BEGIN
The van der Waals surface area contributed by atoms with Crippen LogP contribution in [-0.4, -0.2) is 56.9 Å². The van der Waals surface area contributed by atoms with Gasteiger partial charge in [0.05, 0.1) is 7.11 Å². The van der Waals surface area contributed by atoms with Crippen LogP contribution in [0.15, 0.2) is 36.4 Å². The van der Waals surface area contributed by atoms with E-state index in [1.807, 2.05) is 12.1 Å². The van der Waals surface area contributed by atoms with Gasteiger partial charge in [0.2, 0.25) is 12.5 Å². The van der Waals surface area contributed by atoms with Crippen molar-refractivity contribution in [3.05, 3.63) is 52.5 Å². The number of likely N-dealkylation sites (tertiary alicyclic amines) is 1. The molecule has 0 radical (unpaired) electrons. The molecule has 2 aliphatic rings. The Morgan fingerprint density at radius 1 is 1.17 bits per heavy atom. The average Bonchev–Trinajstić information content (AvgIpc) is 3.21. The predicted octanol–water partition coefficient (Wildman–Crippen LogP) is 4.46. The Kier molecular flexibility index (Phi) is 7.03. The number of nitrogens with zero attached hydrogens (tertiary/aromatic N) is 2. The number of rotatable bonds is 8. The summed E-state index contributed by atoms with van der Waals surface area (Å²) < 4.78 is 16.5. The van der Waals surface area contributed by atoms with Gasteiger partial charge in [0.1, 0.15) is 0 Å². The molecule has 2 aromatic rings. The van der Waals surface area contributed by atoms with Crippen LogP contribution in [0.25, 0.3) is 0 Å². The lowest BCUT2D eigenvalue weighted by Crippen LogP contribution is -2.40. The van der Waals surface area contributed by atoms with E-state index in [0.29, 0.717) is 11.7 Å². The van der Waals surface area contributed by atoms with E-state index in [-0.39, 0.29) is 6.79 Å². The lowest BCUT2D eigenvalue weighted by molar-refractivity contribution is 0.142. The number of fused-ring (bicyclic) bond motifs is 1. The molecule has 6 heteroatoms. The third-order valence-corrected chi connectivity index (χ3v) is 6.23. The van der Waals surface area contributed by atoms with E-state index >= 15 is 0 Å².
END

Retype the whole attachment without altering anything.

The van der Waals surface area contributed by atoms with Crippen LogP contribution in [-0.4, -0.2) is 56.9 Å². The van der Waals surface area contributed by atoms with Gasteiger partial charge in [0.05, 0.1) is 7.11 Å². The van der Waals surface area contributed by atoms with Crippen LogP contribution in [0.15, 0.2) is 36.4 Å². The van der Waals surface area contributed by atoms with E-state index in [1.807, 2.05) is 12.1 Å². The van der Waals surface area contributed by atoms with Gasteiger partial charge in [0.2, 0.25) is 12.5 Å². The van der Waals surface area contributed by atoms with Crippen molar-refractivity contribution in [3.05, 3.63) is 52.5 Å². The number of likely N-dealkylation sites (tertiary alicyclic amines) is 1. The molecule has 0 radical (unpaired) electrons. The molecule has 2 aliphatic rings. The Morgan fingerprint density at radius 1 is 1.17 bits per heavy atom. The average Bonchev–Trinajstić information content (AvgIpc) is 3.21. The predicted octanol–water partition coefficient (Wildman–Crippen LogP) is 4.46. The Kier molecular flexibility index (Phi) is 7.03. The number of nitrogens with zero attached hydrogens (tertiary/aromatic N) is 2. The number of rotatable bonds is 8. The summed E-state index contributed by atoms with van der Waals surface area (Å²) < 4.78 is 16.5. The van der Waals surface area contributed by atoms with Gasteiger partial charge in [0.1, 0.15) is 0 Å². The molecule has 2 aromatic rings. The van der Waals surface area contributed by atoms with Crippen LogP contribution in [0.25, 0.3) is 0 Å². The lowest BCUT2D eigenvalue weighted by Crippen LogP contribution is -2.40. The van der Waals surface area contributed by atoms with E-state index in [0.29, 0.717) is 11.7 Å². The van der Waals surface area contributed by atoms with E-state index in [-0.39, 0.29) is 6.79 Å². The lowest BCUT2D eigenvalue weighted by molar-refractivity contribution is 0.142. The number of fused-ring (bicyclic) bond motifs is 1. The molecule has 6 heteroatoms. The third-order valence-corrected chi connectivity index (χ3v) is 6.23. The van der Waals surface area contributed by atoms with E-state index >= 15 is 0 Å².